Dante’s Divine Comedy: tasting notes 5 – the gate of hell

 The Door To Hell (Darvaza Gas Crater, Turkmenistan) by Flydime licensed by Creative Commons

Led by Virgil, Dante sets out on his journey. At the entrance to hell he sees these words inscribed over a dark gateway:

The famous line here is the last, wryly quoted today in many a workplace and home. The absence of hope is the defining feature of hell, as anyone stuck in a dead-end job or a loveless marriage will tell you. The souls the poets will meet here have nothing to look forward to but an eternity of pain, made all the more painful by their remembrance of better times during their lives on earth. Whereas Dante and Virgil will pass through, the damned are for ever stuck in the circle where they are punished, each punishment fitting the crime and reflecting the choices they made in life. Dante invented and perfected the art of contrapasso – the idea that sinners are punished by a process that either resembles or contrasts with the sin itself.

The inscription over hell’s gate. William Blake (public domain via Wikimedia Commons)

It may come as a surprise to read that hell is made by primal love. How could a benevolent God wish torture on his creatures? The answer, as we shall see, is that the souls here have chosen their fates: it is not God’s will that is reflected in their punishment, but the sinners’ own. Each sinner is different, but what they have in common is that they have “lost the good of the intellect”, as Virgil puts it – their power to reason and to act in accordance with reason. Their will stops at the sinful act itself, without regard for its consequences.

Dante conceives hell as a hollow cone of nine concentric circles, each smaller than the last, tapering to the point at the centre of the earth and the universe where matter is densest and Satan dwells, “the guilty worm that pierces the world”. Satan is the fallen angel Lucifer, who thought himself an equal to God and was cast out of heaven for the sin of pride: the belief that one has power in and of oneself, that one is separate from the all-encompassing divine essence. The fall of Satan displaced the earth under Jerusalem, in the northern hemisphere, where the opening of hell was traditionally located. Now he lies at the bottom of the cone, trapped in ice, beating his wings in a vain attempt to fly back up to heaven.

Thus, at the heart of Dante’s world model there lies a monstrous yet beautiful irony: from the flapping of Satan’s wings proceeds the wind that keeps the ice frozen in which he is trapped. If he were to give up, to surrender to God, the ice would melt and he would be free to regain his heavenly place. This is the ultimate contrapasso: the punishment doesn’t merely fit the crime; it is the crime.

Thus far Dante draws heavily on tradition in all three monotheistic faiths – Judaism, Christianity and Islam – as well as on depictions of the underworld in ancient Roman and Greek literature and philosophy. But in a tweak to the model that is uniquely Dantesque, the fall of Lucifer does something else besides hollowing out the earth to make hell: it pushes up the mountain island of Purgatory. Dante depicts Purgatory, crowned by the earthly paradise, as the only land mass in the southern hemisphere, “the unpeopled world that lies behind the sun”, as he calls it. A hidden passage – a dark crevice in the rocks, leading from the centre of the earth up towards the surface – connects the two realms. This is the beauty of Dante’s model: the creation of hell co-creates the possibility of redemption. And the two are connected such that, in this life, you need not be stuck but can move between the two states.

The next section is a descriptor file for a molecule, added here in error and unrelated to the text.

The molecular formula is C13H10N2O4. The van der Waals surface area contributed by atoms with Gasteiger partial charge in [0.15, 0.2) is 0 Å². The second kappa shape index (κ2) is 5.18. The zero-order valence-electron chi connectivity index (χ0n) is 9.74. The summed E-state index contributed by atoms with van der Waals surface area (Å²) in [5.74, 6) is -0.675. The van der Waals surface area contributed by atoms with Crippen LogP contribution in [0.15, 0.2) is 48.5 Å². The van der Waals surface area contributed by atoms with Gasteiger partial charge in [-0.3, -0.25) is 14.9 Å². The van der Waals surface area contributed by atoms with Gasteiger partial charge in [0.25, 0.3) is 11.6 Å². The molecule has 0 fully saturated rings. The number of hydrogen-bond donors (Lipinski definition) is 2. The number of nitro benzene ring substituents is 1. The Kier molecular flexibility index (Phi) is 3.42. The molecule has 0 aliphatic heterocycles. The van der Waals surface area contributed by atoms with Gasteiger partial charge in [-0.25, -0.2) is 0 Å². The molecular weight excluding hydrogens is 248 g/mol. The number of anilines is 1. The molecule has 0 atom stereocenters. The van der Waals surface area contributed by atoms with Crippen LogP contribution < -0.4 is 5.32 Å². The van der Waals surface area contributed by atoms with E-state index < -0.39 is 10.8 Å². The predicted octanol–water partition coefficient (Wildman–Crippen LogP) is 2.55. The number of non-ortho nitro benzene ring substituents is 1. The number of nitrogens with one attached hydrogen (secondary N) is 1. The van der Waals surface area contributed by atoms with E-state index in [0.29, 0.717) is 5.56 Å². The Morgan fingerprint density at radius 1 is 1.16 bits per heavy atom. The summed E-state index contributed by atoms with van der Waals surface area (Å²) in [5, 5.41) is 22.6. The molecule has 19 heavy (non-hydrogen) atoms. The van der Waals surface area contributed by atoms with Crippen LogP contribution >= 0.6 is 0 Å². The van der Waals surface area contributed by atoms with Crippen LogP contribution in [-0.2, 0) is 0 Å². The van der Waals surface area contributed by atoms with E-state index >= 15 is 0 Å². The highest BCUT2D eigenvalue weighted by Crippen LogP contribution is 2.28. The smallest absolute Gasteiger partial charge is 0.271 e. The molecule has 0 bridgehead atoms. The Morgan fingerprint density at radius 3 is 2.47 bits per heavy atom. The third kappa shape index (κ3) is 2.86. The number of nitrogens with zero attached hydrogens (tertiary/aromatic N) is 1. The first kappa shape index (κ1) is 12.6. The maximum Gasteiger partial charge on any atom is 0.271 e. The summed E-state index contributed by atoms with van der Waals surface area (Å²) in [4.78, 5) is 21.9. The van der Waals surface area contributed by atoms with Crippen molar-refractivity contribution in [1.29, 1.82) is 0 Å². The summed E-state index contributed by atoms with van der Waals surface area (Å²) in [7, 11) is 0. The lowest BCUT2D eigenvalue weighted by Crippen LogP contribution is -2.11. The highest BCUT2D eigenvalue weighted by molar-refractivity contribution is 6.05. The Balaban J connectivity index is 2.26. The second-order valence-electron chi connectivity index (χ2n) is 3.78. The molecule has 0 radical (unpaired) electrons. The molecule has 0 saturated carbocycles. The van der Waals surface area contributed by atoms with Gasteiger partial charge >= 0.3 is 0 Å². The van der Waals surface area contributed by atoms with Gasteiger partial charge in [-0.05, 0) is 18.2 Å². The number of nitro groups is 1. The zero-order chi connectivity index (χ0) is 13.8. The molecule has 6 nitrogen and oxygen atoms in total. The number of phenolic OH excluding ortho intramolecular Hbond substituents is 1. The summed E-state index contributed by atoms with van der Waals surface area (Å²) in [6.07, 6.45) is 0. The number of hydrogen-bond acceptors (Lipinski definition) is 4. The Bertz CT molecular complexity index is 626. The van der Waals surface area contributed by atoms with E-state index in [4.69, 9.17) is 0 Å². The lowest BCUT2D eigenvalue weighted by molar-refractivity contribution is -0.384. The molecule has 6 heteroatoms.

The plan of hell (see below) is largely Aristotelian, with bits of Cicero thrown in for good measure. Every sin is a case of love gone wrong – expressed too much or too little, or misdirected in some way:

• Punished in the upper circles (1 to 5) are the sins of self-indulgence. Here we meet the carnal, the gluttonous, the avaricious and the angry. Before and after them are three special categories: the neutrals, just beyond the gate of hell; the good pagans, in Limbo – this is where Virgil lives; and the heretics, in Circle 6.

• A second set of sins are those of the violent – against their neighbours, against themselves (the suicides) and against God, nature and art. These are punished in Circle 7.

• The third and last set consists of the sins of fraud and treachery, punished in Circles 8 and 9. The fraudulent include the seducers, flatterers, simonists (those who buy or sell spiritual gifts, offices or artefacts), diviners, barrators (the corrupt, using the office of church or state for personal gain), hypocrites, thieves, false counsellors, sowers of discord, and forgers. Lowest of the low are the treacherous – against kin, country or cause, hosts, and lords or benefactors. In the mouth of Satan are those who betrayed God himself and his representatives on earth – Judas Iscariot (who betrayed Christ), and Brutus and Cassius (who murdered Julius Caesar).

The plan of hell

A Plan of Hell © Ryan Flynn 2011, by kind permission. [Click on image to access the original]

In the next few notes, we’ll accompany the poets as they descend through the circles. We’ll look in detail at some of the characters they meet, especially the so-called ‘heroes’ of the Inferno.

Genius line: Lasciate ogni speranza voi ch’entrate. Hell in a nutshell!